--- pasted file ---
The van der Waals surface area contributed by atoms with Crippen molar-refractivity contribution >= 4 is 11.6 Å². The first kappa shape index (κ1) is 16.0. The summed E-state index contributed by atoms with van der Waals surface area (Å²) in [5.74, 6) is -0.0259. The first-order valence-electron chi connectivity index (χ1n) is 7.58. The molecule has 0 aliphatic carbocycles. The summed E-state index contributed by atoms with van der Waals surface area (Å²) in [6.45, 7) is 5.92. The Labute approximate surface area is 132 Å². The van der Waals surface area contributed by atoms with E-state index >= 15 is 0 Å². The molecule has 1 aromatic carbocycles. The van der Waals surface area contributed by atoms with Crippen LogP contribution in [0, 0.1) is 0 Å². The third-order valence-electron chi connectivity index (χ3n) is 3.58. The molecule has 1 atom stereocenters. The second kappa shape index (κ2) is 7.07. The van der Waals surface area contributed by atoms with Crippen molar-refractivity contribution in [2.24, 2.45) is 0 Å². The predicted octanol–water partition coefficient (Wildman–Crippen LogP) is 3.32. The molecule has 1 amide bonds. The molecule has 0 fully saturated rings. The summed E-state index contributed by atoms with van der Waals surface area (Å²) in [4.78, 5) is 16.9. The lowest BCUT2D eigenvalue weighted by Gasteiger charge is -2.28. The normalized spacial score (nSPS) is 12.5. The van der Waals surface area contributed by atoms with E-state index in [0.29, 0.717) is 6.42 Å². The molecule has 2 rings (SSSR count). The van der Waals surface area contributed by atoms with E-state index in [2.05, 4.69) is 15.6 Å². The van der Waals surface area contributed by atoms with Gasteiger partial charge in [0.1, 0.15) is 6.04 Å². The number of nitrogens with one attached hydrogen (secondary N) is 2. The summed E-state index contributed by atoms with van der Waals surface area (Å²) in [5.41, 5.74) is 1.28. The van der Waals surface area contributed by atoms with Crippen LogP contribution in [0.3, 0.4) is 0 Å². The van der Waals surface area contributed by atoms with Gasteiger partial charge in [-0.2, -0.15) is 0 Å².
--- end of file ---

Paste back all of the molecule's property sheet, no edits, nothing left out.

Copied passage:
The van der Waals surface area contributed by atoms with Crippen molar-refractivity contribution >= 4 is 11.6 Å². The first kappa shape index (κ1) is 16.0. The summed E-state index contributed by atoms with van der Waals surface area (Å²) in [5.74, 6) is -0.0259. The first-order valence-electron chi connectivity index (χ1n) is 7.58. The molecule has 0 aliphatic carbocycles. The summed E-state index contributed by atoms with van der Waals surface area (Å²) in [6.45, 7) is 5.92. The Labute approximate surface area is 132 Å². The van der Waals surface area contributed by atoms with E-state index >= 15 is 0 Å². The molecule has 1 aromatic carbocycles. The van der Waals surface area contributed by atoms with Crippen LogP contribution in [0, 0.1) is 0 Å². The third-order valence-electron chi connectivity index (χ3n) is 3.58. The molecule has 1 atom stereocenters. The second kappa shape index (κ2) is 7.07. The van der Waals surface area contributed by atoms with Crippen molar-refractivity contribution in [2.24, 2.45) is 0 Å². The predicted octanol–water partition coefficient (Wildman–Crippen LogP) is 3.32. The molecule has 1 amide bonds. The molecule has 0 fully saturated rings. The summed E-state index contributed by atoms with van der Waals surface area (Å²) in [4.78, 5) is 16.9. The lowest BCUT2D eigenvalue weighted by Gasteiger charge is -2.28. The normalized spacial score (nSPS) is 12.5. The van der Waals surface area contributed by atoms with E-state index in [0.29, 0.717) is 6.42 Å². The molecule has 2 rings (SSSR count). The van der Waals surface area contributed by atoms with E-state index in [2.05, 4.69) is 15.6 Å². The van der Waals surface area contributed by atoms with Gasteiger partial charge in [0.1, 0.15) is 6.04 Å². The number of nitrogens with one attached hydrogen (secondary N) is 2. The summed E-state index contributed by atoms with van der Waals surface area (Å²) in [5.41, 5.74) is 1.28. The van der Waals surface area contributed by atoms with Crippen LogP contribution in [0.3, 0.4) is 0 Å². The van der Waals surface area contributed by atoms with Gasteiger partial charge in [-0.2, -0.15) is 0 Å².